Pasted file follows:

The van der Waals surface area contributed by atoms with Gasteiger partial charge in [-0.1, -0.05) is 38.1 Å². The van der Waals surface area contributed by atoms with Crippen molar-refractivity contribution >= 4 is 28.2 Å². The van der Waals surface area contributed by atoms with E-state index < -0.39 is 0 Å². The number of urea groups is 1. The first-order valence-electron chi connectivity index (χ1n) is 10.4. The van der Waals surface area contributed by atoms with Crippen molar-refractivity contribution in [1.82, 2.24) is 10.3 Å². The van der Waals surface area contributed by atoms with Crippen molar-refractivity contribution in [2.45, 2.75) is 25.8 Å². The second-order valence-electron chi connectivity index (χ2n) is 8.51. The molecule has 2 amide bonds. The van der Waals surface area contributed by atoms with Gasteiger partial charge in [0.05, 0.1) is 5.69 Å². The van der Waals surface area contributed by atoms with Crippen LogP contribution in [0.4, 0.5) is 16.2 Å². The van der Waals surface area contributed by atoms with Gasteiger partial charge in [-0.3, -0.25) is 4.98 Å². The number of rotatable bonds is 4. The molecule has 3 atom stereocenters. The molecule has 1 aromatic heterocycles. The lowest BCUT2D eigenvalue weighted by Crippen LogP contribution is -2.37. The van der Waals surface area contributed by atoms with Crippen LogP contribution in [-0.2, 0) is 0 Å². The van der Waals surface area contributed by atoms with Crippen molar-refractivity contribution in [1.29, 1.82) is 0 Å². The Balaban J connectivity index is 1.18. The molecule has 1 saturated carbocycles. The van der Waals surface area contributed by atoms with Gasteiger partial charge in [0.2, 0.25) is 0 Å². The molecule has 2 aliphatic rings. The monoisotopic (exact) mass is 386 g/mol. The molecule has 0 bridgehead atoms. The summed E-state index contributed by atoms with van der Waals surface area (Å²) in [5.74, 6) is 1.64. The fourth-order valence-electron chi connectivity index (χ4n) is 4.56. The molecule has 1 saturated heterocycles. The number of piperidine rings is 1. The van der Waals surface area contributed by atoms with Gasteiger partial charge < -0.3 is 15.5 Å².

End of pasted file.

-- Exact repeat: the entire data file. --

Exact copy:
The van der Waals surface area contributed by atoms with Gasteiger partial charge in [-0.1, -0.05) is 38.1 Å². The van der Waals surface area contributed by atoms with Crippen molar-refractivity contribution >= 4 is 28.2 Å². The van der Waals surface area contributed by atoms with E-state index < -0.39 is 0 Å². The number of urea groups is 1. The first-order valence-electron chi connectivity index (χ1n) is 10.4. The van der Waals surface area contributed by atoms with Crippen molar-refractivity contribution in [1.82, 2.24) is 10.3 Å². The van der Waals surface area contributed by atoms with Crippen molar-refractivity contribution in [2.45, 2.75) is 25.8 Å². The second-order valence-electron chi connectivity index (χ2n) is 8.51. The molecule has 2 amide bonds. The van der Waals surface area contributed by atoms with Gasteiger partial charge in [0.05, 0.1) is 5.69 Å². The van der Waals surface area contributed by atoms with Crippen LogP contribution in [0.4, 0.5) is 16.2 Å². The van der Waals surface area contributed by atoms with Gasteiger partial charge in [-0.3, -0.25) is 4.98 Å². The number of rotatable bonds is 4. The molecule has 3 atom stereocenters. The molecule has 1 aromatic heterocycles. The lowest BCUT2D eigenvalue weighted by Crippen LogP contribution is -2.37. The van der Waals surface area contributed by atoms with Crippen LogP contribution in [-0.2, 0) is 0 Å². The van der Waals surface area contributed by atoms with Crippen molar-refractivity contribution in [1.29, 1.82) is 0 Å². The Balaban J connectivity index is 1.18. The molecule has 1 saturated carbocycles. The van der Waals surface area contributed by atoms with Gasteiger partial charge in [0.2, 0.25) is 0 Å². The molecule has 2 aliphatic rings. The monoisotopic (exact) mass is 386 g/mol. The molecule has 0 bridgehead atoms. The summed E-state index contributed by atoms with van der Waals surface area (Å²) in [5.74, 6) is 1.64. The fourth-order valence-electron chi connectivity index (χ4n) is 4.56. The molecule has 1 saturated heterocycles. The number of piperidine rings is 1. The van der Waals surface area contributed by atoms with Gasteiger partial charge < -0.3 is 15.5 Å².